‘Slow clap for MPs’ online event becomes overnight sensation

A Facebook event started as an in-joke for friends and family tapped into 'justifiable anger', says one of the organisers.

clap for MPs

An online event proposing a ‘sarcastic slow clap for MPs’ who are set to receive a pay rise of more than £3,000 while nurses’ pay remained stagnant gained more than 25K followers overnight. Created on Sunday morning, the ‘Slow Clap for MPs, so they don’t need that 3k payrise’ attracted the attention of more than 27,000 people, with numbers rising.

Organised by Nottingham couple Steve and Wendy Barry, the page invites people to have a ‘national clap’ for MPs on Thursday evening, like the one for NHS workers and carers.

The event description says: “Those poor people have worked really hard with their additional working from home allowance this year and now feeling under appreciated have decided they need another inflation smashing pay rise from the public purse.

“Maybe a clap will do instead?

“Join me Thursday in a clap for MPs from your doorsteps to let them know how valued they are, and remind them that if now isn’t the time to talk about nurses pay it isn’t for MPs either.”

Mr Barry told Left Foot Forward that he created the event as ‘a bit of a joke’ for family and friends and it ‘has taken a life of its own’.

The dad-of-two said he believes the reason the event struck a chord was the ‘hypocrisy’ of MPs getting a raise after denying a raise for nurses and other healthcare workers amidst the pandemic.

“It is contrasted directly to Matt Hancock’s words where he said ‘now is not the time to talk about nurses pay’, in the middle of a health crisis where they are working their hinds off.

“But the money is there for them to give themselves £3,300 each.

“You can’t pay your bills with a clap,” he said.

“It was a combination of giving themselves a big pay rise after denying the nurses after we had been clapping them for months.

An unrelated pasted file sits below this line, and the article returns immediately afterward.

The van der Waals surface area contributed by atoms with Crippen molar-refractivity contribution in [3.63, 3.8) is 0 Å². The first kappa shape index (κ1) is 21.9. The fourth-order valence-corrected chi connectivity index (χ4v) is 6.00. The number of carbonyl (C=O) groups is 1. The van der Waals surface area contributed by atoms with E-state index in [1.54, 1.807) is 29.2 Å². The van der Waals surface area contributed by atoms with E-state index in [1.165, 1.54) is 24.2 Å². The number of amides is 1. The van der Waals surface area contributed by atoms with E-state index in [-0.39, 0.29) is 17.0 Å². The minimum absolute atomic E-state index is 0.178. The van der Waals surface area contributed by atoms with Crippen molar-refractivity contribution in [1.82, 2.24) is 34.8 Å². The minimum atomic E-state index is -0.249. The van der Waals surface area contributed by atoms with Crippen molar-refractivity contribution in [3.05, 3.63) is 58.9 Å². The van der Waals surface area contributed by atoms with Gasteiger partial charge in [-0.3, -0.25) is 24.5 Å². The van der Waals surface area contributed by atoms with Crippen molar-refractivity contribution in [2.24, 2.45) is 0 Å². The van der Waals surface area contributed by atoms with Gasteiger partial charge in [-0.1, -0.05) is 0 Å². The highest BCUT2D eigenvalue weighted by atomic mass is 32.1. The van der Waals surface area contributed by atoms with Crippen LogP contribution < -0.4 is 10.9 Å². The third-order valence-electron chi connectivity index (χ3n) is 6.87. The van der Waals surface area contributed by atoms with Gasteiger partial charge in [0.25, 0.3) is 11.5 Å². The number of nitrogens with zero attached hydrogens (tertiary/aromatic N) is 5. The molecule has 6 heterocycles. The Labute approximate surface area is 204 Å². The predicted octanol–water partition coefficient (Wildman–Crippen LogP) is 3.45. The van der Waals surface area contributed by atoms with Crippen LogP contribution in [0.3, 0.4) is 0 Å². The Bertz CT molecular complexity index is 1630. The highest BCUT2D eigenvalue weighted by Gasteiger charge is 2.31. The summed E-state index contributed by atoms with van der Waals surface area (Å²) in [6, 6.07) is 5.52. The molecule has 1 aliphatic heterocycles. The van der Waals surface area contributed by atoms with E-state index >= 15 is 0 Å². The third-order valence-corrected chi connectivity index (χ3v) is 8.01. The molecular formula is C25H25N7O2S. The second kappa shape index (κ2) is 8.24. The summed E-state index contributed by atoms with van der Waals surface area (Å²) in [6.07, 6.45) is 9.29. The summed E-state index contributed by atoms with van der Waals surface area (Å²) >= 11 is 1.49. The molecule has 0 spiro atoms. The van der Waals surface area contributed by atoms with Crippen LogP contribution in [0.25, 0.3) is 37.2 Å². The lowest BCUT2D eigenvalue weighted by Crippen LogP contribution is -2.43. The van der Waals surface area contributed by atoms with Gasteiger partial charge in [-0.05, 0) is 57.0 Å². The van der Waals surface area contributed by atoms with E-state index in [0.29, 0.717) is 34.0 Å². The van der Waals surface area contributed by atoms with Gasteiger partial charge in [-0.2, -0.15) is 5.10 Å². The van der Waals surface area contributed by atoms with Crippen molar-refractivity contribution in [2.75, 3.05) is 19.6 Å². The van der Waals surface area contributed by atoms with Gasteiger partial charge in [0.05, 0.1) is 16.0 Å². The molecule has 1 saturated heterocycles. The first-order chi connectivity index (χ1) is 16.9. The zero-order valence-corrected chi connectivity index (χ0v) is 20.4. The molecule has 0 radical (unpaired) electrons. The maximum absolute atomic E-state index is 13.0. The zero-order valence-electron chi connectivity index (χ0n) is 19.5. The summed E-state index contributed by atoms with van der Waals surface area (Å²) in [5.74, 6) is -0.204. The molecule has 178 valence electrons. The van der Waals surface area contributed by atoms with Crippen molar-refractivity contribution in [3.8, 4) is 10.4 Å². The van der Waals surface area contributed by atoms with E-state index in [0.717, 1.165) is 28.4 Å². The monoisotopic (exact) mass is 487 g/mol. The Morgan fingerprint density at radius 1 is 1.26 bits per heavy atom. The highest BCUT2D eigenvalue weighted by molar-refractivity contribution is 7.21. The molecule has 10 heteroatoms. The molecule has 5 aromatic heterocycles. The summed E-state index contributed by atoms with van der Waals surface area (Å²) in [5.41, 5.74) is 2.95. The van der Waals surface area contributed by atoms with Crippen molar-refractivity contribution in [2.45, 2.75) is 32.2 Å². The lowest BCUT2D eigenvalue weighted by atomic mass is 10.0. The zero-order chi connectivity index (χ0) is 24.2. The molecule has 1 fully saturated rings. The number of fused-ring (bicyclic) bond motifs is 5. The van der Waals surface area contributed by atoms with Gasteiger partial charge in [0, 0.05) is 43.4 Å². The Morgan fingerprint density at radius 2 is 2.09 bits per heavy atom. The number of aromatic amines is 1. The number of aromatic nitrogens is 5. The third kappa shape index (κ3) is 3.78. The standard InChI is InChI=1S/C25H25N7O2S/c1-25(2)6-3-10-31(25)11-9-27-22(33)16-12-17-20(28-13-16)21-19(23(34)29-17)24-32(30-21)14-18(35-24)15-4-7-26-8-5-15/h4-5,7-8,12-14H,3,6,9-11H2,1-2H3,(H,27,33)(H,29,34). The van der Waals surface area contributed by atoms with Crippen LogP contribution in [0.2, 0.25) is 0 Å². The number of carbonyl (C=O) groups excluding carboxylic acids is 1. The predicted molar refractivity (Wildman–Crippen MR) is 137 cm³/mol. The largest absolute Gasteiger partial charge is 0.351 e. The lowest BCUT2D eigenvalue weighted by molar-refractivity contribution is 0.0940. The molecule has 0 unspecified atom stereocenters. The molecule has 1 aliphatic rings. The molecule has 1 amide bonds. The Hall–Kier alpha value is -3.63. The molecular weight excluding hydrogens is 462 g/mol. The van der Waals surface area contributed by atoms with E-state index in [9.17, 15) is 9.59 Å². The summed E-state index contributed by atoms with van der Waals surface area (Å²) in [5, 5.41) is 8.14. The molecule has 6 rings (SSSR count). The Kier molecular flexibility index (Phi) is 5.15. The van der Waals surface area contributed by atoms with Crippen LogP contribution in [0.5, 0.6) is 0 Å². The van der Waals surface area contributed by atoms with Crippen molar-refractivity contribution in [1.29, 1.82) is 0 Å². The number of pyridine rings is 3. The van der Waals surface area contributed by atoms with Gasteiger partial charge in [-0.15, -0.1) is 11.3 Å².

‘It is just cheeky, isn’t it? It is like, let’s give them a slow sarcastic clap so that they see the irony of what is going on.”

The 33-year-old pointed out that the MP salary had already increased by more than £20,000 in the last ten years alone.

“It seems to me they pocketed as much as they can from this crisis, I don’t know any other career that in the last ten years has had a £20,000 pay increase for essentially the same job,” he added.

By contrast, a top band nurses salary is now just over £30,000 as opposed to £27,500 in 2010, he pointed out.

“That is in the same time frame. And they have a lot more skills, they are on top of their career,” he said.

Unlike GP on maternity leave Mrs Barry, Mr Barry does not work in healthcare, but said that his own field of engineering has not seen anything comparable to the rise in pay scale of the MPs.

“I do my work, I pay my taxes and I don’t pay my taxes for people to take liberties with it, basically,” he added.

“And that doesn’t even go into the dubious PPE contracts.

“I think a lot of people are like me, justifiably mad.”

Anyone interested in Thursday’s slow hand clap should join here.

Sophia Dourou is a freelance journalist

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